In today's global business environment, an executive must have the skills and knowledge to navigate all stages of an international deal, from negotiations to managing the deal after it is signed. The aim of Global Negotiator is to equip business executives with that exact knowledge. Whereas most books on negotiation end when the deal is made, Jeswald W. Salacuse will guide the reader from the first handshake with a potential foreign partner to the intricacies of making the international joint venture succeed and prosper, or should things go poorly, how to deal with getting out of a deal gone wrong. Salacuse illustrates the many ways in which an international deal may falter and the methods parties can use to save it, provides the necessary technical knowledge to structure specific business transactions, and explores the transformations to the international business landscape over the last decade.
|Publisher:||St. Martin's Press|
|Product dimensions:||6.14(w) x 9.21(h) x 0.75(d)|
About the Author
Jeswald W. Salacuse is a professor of law at the Fletcher School of Law and Diplomacy, Tufts University. He also teaches executive training programs sponsored by the Harvard Program on Negotiation. He is author of 11 books, including Making Global Deals and The Art of Advice. He lives outside of Boston, MA.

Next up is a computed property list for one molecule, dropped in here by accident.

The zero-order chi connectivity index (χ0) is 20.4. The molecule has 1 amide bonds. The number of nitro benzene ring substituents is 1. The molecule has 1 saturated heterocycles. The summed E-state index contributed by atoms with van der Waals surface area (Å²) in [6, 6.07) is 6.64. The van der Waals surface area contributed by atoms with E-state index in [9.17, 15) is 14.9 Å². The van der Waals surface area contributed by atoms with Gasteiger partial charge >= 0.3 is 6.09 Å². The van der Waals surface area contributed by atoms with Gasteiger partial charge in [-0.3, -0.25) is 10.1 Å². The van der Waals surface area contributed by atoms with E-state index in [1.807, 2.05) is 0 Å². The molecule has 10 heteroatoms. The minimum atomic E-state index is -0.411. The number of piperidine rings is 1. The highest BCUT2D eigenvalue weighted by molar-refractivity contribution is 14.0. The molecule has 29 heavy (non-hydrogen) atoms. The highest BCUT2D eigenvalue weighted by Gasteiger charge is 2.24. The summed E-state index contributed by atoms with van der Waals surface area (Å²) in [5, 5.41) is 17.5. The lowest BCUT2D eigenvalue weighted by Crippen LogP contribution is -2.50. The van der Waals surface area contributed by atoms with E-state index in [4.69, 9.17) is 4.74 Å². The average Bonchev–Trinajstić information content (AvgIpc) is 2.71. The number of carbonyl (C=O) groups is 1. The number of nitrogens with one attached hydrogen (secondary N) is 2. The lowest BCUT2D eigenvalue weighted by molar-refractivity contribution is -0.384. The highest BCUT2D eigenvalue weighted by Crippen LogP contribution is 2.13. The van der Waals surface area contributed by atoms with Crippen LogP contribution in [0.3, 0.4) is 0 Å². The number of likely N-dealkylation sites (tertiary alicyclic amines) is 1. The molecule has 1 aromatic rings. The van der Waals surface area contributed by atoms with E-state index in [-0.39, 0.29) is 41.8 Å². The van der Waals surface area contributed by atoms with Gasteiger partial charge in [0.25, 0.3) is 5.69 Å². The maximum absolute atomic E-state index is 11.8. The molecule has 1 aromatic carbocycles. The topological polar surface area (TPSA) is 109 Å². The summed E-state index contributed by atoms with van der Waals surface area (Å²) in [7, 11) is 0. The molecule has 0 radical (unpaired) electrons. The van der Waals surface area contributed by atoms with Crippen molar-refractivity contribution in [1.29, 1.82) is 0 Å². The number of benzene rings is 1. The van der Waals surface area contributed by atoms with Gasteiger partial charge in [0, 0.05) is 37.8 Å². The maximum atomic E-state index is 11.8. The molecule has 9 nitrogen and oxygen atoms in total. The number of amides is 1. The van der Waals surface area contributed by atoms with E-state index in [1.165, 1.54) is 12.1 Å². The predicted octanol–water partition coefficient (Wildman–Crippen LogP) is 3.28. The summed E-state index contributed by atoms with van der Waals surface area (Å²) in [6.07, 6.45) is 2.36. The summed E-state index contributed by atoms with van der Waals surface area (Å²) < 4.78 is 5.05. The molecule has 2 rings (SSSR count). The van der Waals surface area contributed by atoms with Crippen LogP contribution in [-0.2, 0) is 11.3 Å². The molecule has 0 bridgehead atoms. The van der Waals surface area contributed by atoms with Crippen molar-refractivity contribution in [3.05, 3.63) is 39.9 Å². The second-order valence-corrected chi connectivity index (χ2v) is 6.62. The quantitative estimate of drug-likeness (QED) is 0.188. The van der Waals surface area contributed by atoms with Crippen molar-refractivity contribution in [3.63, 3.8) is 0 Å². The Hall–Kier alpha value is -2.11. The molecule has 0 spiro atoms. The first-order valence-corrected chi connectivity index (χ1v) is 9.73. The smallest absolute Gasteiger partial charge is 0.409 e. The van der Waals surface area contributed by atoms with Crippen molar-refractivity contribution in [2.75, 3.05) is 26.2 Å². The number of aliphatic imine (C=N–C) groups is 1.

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The Global Negotiator
Making, Managing, and Mending Deals Around the World in the Twenty-First Century
By Jeswald W. Salacuse
St. Martin's PressCopyright © 2003 Jeswald W. Salacuse
All rights reserved.
THE GLOBAL NEGOTIATOR
Why do all the tough problems seem to land on your desk?
Your company's product development division in Houston, Texas, has located a small manufacturer in Hungary that claims it can supply components at 35 percent less than what you are now paying your Dallas supplier, with whom you have had a relationship for over ten years. Your boss is pushing you to fly to Budapest to negotiate a long-term supply contract with the Hungarians. You don't know anything about Hungary and are worried about how to handle the Dallas supplier when you get back.